Nov 05, 2023

‘Protect the Children’ Rally Clashes with Trans Rights Protesters

Reporting Texas


Joel Hayes, a musician and participant in the Protect the Children Rally at the Texas Capitol, enters the trans rights activists’ counter-protest area. State troopers later asked him to move back to the rally group. Abby L. Johnson/Reporting Texas

Dozens of people calling for legislators to protect American children from sex trafficking, ideological indoctrination and drag queen storytime competed with counter-protesters advocating for transgender rights at the Texas Capitol on Saturday. 

“We’re just Americans from all walks of life that are coming together to stand up and spread awareness about the bad things that are taking place in our country against the children,” said Denise Mauceli, a grandmother and self-identified “patriot” from Southeast Texas, who helped to organize the Protect the Children Nationwide Rally.

Mauceli said the Facebook group is not affiliated with any foundation, political party or religious group, The group organized rallies in other states at the same time as the Texas rally. The group’s Facebook account features pictures and videos of similar small gatherings in New York, Rhode Island, Kentucky and Michigan. 

As the rally participants spoke on topics of vaccine choice, spiritual warfare and sexual exploitation, the dozen or so counter-protesters played Disney music and chanted, “Trans rights are human rights.”

Erin Stahr, an Austin-based anti-fasicst activist and mother, said she attended because she worries about the impact of denying gender-affirming care to transgender youth, an issue that falls into the purview of Mauceli’s anti-indoctrination platform.

 “I want to see kids get the gender-affirming care that my daughter got and which saved her life,” Stahr said. “I don’t want to see other kids end up dead because they don’t have access to that kind of care.” 

The Texas Legislature this year banned transgender kids from receiving puberty blockers and hormone therapy. Despite an injunction placed on the law by state District Judge Maria Cantú Hexsel in late August, the attorney general appealed and the law went into effect Sept. 1. 

The Legislature also took aim at drag shows with a bill  to criminalize sexually explicit performances in the presence of children. U.S. District Judge David Hittner temporarily blocked that law from taking effect. 

Drag performer and LGBTQ+ activist Maxine LaQueene said in an interview before Saturday’s rally that efforts like the Protect the Children Rally have had a chilling effect.

“There’s a lot of venues … worried and afraid of these right-wing conservative groups coming out,” LaQueene said, recounting a South Austin drag story time last year targeted for harassment.  “Those conservative groups found out about it, and they were emailing and calling and saying they’re going to show up with guns to protect these kids from, I guess, us drag queens.”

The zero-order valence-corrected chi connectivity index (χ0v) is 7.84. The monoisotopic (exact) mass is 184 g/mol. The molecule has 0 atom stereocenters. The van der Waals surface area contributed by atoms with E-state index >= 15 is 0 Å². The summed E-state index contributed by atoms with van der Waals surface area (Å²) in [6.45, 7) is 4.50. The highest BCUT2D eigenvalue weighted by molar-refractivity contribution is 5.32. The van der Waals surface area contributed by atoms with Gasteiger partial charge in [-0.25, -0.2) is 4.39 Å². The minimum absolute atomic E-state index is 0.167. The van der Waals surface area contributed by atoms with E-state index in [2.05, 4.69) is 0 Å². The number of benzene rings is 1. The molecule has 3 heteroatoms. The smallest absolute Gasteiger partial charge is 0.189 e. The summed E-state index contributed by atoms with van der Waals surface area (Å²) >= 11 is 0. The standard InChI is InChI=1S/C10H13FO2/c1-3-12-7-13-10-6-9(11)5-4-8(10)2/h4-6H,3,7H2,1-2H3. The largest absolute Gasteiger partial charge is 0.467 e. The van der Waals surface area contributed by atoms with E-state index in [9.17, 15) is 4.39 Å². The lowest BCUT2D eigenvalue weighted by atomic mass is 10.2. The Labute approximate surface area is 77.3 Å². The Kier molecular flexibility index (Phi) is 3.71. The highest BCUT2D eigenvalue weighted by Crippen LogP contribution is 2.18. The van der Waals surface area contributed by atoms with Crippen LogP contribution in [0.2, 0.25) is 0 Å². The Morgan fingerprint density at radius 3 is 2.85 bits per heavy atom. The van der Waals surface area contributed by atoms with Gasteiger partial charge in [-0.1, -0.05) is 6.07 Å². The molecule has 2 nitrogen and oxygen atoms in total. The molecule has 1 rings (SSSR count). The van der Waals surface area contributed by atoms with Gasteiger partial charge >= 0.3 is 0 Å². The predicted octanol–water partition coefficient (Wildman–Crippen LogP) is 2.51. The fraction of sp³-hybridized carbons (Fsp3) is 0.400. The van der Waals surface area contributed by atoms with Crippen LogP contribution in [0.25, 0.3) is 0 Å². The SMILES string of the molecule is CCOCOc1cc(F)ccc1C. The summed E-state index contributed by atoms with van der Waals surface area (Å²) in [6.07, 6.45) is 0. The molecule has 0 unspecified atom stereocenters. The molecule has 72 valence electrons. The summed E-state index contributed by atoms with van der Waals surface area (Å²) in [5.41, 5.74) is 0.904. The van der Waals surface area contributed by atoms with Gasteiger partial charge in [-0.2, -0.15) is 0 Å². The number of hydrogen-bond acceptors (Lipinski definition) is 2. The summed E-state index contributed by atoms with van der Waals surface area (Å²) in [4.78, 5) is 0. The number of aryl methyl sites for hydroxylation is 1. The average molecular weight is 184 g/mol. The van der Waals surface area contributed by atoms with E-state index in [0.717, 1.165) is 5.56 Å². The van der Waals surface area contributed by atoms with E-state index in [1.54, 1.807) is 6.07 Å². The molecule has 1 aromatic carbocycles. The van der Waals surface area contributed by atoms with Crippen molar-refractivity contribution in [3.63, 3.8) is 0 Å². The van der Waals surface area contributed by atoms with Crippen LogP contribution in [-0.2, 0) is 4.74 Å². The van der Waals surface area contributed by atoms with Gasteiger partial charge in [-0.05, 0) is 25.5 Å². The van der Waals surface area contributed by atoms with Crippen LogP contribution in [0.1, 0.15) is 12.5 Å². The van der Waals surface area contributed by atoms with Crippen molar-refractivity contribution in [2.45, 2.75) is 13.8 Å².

LaQueene recalled attempting to testify against the anti-drag bill but not being given a chance to speak after 16 hours at the Capitol.

Jason B., a counter-protester who asked that his full last name not be used, said he also spent a lot of time at the Capitol during the last session. He said he heard “a lot of misinformation being essentially parroted by the same few groups across legislatures all over the country talking about risks and basing it on science that no major medical organization considers to be worth anything and people taking that uncritically.”

“I saw a lot of impassioned speeches from legislators and from constituents talking about the necessity of trans rights, and then two seconds later, immediately watch everyone vote to pass legislation without even listening,” he said.

Some rally speakers taunted the counter-protesters. Will Johnson, the digital creator behind the conservative Unite America First platform, spoke about the differences between the biological sexes and argued that a man can never become a woman. He referred to drag queens as “dragon” queens and called the trans rights activists “demons.” 

“So we’re talking about sex trafficking of children, and they have a problem with sex trafficking of children because they like it,” Johnson said, without citing evidence for his claims. “They want children to be sacrificed to Satan, their God.”

Joel Hayes, a musician who performs under the moniker Operation 1009, performed songs about human trafficking at the rally; #Operation1009 is a QAnon conspiracy narrative about sex trafficking. He also spoke about his concerns over pedophilia amongst Texas teachers. \

After his speech, he threatened the counter-protesters, saying, “I think I’ll follow these people to their cars, get their notes and dox every one of them online. … Y’all know I have thousands and thousands of people that follow me?” 

Trans rights activist and nursing student Julia Heilrayne, who has a trans sibling, said that the rally speakers were spreading false information and that those like her who oppose such views struggle with making their message accessible and easy to understand.

“Their hate and their misinformation that is fueled by fear is spreading and harming more kids ultimately, even though they say they want to save the children,” she said.

Anna Nguyen, left, and Julia Heilrayne, right, hold up signs supporting the LGBTQ+ community. They were part of a counter-protest at the Texas Capitol. Abby L. Johnson/Reporting Texas